2011-07-25 05:00 AM
I had a little discussion with a colleague this morning who had started using this setting on a stretch metrocluster at another location, but hadn't measured the performance differences. He sort of thought that it should improve things because not all the reads come from the same plex and the plexes are very closely co-located.
I have a fabric-attached metro cluster with probably 800M fibre distance and wondered if anyone had any documented experience or recommendations on the use of "alternate" vs. "local" as far as read performance goes for fabric-attached metroclusters. There are times when I could use a bit better read performance...
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2011-07-25 07:27 AM
We are actually using alternate in MetroClusters up-to 10km fibre-length, though we do definitely test for *negative* impact, before going live. So far it always was a win. I personnaly had on system, which was set to "local" and was serving a spindle-bound read intensive workload. Switching from "local" to "alternate" made the disk read values in sysstat -x instantly jump from 280MB/s to 490MB/s...
So I'd just go for it...
2011-07-25 07:53 AM
We had it set to "local" on our metrocluster (about 100m fibre distance between the nodes). The mirror disks hardly had any "action" while the primary disks were constanty working.
Changing to "alternate" helped especially my SATA disks that were working full time, essentialy doubling the number of read-spindles.
I suppose that the gain of changing to alternate would depend on the latency factor of the distance to the mirror disks.
I think you can change the setting on-the-fly and measure the effect on your system to get a clear picture if if you win or loose with this setting.
2011-08-02 01:59 AM
We are using it very carefully on FMC configs (though in a stretched MC it's almost always a win) because it can introduce very heavy performance impacts (or even panic the filer) if one of your backend fabrics has some connection problems (links going down briefly from time to time, for example).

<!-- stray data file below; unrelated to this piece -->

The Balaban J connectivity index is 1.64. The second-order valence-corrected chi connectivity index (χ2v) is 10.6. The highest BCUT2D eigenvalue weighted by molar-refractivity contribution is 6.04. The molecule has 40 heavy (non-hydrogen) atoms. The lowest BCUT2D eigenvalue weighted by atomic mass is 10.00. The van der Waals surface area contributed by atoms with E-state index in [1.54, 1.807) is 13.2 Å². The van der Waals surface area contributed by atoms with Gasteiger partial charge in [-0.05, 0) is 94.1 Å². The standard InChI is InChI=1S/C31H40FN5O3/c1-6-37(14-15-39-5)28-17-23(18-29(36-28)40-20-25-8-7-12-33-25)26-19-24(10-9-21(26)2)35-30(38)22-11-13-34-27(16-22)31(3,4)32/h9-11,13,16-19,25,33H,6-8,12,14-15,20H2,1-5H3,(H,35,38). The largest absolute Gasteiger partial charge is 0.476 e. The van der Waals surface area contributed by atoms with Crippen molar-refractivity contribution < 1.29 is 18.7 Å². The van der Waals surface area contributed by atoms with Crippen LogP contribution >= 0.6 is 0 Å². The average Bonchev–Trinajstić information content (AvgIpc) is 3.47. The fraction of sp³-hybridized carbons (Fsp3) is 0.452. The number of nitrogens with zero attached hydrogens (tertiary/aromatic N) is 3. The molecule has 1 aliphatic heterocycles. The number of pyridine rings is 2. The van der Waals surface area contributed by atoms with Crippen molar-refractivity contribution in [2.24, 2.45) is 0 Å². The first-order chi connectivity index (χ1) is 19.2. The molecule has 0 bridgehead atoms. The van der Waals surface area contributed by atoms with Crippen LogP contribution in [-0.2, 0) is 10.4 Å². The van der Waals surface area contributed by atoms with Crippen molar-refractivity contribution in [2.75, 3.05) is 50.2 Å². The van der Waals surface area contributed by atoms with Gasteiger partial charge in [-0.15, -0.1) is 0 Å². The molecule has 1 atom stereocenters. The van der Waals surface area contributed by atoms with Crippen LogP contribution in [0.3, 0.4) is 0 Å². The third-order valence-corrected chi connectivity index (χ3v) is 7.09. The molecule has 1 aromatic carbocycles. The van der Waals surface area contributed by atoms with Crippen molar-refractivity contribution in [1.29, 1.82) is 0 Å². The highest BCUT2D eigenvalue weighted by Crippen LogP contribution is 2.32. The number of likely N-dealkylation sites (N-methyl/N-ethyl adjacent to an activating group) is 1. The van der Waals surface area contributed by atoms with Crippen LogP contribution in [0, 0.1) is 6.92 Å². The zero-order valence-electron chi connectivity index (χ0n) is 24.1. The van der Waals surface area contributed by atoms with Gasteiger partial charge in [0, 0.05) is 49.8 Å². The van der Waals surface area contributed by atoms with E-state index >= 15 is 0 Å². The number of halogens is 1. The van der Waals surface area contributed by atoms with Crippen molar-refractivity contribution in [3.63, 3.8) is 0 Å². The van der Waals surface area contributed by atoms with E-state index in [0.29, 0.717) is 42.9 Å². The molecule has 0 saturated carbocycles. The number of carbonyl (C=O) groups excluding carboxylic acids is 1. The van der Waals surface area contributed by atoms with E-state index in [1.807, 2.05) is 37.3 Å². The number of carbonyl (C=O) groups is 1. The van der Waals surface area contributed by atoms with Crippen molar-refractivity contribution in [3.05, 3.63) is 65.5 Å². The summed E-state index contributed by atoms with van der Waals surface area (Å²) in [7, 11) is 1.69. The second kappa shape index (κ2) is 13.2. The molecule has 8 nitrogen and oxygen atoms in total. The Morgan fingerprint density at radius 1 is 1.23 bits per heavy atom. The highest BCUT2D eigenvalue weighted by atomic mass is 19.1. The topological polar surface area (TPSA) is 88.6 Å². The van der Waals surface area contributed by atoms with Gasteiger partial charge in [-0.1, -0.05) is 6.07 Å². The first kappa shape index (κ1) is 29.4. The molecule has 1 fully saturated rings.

Since we have a few customers with large distances between the sites (>50km) and some of them already had these kinds of problems, we're setting it to "local" by default on FMC and only switch to "alternate" if the fabrics/links turn out to be very stable (i.e. no port errors on the backend switches etc.)
2011-08-02 02:41 AM
Well, I enabled this about a week ago and have noticed some higher peaks for outbound data, but nothing really miraculous. Like Michael says, there are (unnecessary) risks involved here if the remote pools get into trouble somehow. We actually had an incident the following day where a disk failure basically turned the filer into a brick for about a minute while things tried to sort themselves. This is probably only tangental to some other problems with disk maintenance and such, i.e. we provoked it faster with the change, but we have seen this on disk failure before. Anyway, it's an on-going case and we'll see what the great minds can discover...
I have running graphs for our ISLs (mtrg still things 8Gbit/s is 532MB/s though) and we do spike quite a bit on reconstruction events. I always wondered if we should implement TI on the SAN switches and separate disk and FC-VI traffic, but no one at NetApp has ever managed to give me a straight answer and implementing it on a running system (that has had far too many other problems already) doesn't seem to be anything that my local NetApp people seem to want to help with either. We set this up mid-year 2009 when TI was still sort of a "cool thing to have" and the Metro-Cluster documentation was already such a mess that it was enough just to get things setup according to revised settings that I had to squeeze out engineering.
We've had problems like this before as well with remote plexes playing an inordinate role in the general health of the filers. I/O requests from secondary consumers (in our case NFS and iSCSI) will just queue as long the situation with the remote plexes doesn't allow write completion and you end up with a lot of disk time-outs for your SAN hosts and things just really go south. The path selection algorithm for the backend fabric seems to be much more primitive than most anything on the market except perhaps early VMWare and Windows.
Thanks everyone for the advice, in any case. It is sadly disheartening to have to fight with the dark sides of MetroClusters... probably even more depressing to have to fight with NetApp support, but these are the conditions we are sort of forced to live with...